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You can not make a border with mitered corners, not if you are making the table out of solid wood. The wood will expand and contract and the miter corners will either open up with high humidity, or close together during low humidity, which may push the side pieces apart, breaking your glue line. All this is assuming that the pieces on the ends are properly made bread board ends that allow the wood to expand and contract so the center of the table doesn’t get ripped apart as well.

If you are really interested in a table with a border and mitered corners you need to make the body of the table out of plywood.


In woodworking there is always more then one way to accomplish something.


That is great information, thank you. I'll have to discuss another option with him. I appreciate both your input
 

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That is NOT standard operating practice ......

Wrapping all sides of a table is not "preferred" practice because the planks will want to move across the ends or width. The end piece when glued on prevents this movement and may cause cracking or buckling, Or the ends may separate and gaps will form OR they may fall off in the middle of supper.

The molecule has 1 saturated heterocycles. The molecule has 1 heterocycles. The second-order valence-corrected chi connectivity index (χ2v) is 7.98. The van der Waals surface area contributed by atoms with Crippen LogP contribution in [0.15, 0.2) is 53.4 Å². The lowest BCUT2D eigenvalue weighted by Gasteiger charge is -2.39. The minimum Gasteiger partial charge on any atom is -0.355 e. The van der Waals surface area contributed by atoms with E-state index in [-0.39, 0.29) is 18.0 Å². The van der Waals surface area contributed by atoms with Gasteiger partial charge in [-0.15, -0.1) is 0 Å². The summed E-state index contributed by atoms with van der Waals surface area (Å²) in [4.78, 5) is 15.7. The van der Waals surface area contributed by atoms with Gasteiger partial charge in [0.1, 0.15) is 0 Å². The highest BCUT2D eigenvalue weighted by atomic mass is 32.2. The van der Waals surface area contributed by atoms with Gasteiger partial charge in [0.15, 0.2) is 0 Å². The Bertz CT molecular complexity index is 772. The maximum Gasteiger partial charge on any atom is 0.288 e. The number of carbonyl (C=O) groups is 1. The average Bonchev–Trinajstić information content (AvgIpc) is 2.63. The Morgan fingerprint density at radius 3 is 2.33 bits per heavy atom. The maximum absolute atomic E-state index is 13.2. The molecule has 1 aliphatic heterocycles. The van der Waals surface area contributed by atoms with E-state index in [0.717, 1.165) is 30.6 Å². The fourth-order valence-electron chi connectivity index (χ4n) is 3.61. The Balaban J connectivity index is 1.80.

Having said all that, I did do it myself in 2 projects for a friend: :surprise2:

https://www.woodworkingtalk.com/f2/biscuit-joiner-project-buddy-48967/




This was about 5 years ago and I haven't heard any complaints yet. Hey Walt, how's it looking these days?



There are several ways you could do this and maybe get away with it. Attach the ends with loose or floating tenons so they aren't mechanically attached or glued on, except in the center.



Use a half lap joint like I did and let the joint slide on the lap by elongating a screw hole on the bottom, unseen.


Use a mortise and tenon on the ends of the side/long pieces which allows the end pieces to move just a bit. It won't have a mitered picture frame look, however.



OR glue it all on and see waht happens ..... :vs_OMG:
 
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Evan - it is sounding like this particular project may be
beyond your current skill set. not to sound too harsh,
but it may be in your best interest to pass on this particular
project until you gain more experience in general woodworking
with joinery, fasteners, adhesives, types of wood and how
wood behaves in different environments.
one thing at a time . . . . once you get a project completely built,
then post another thread on what finish would be appropriate for it.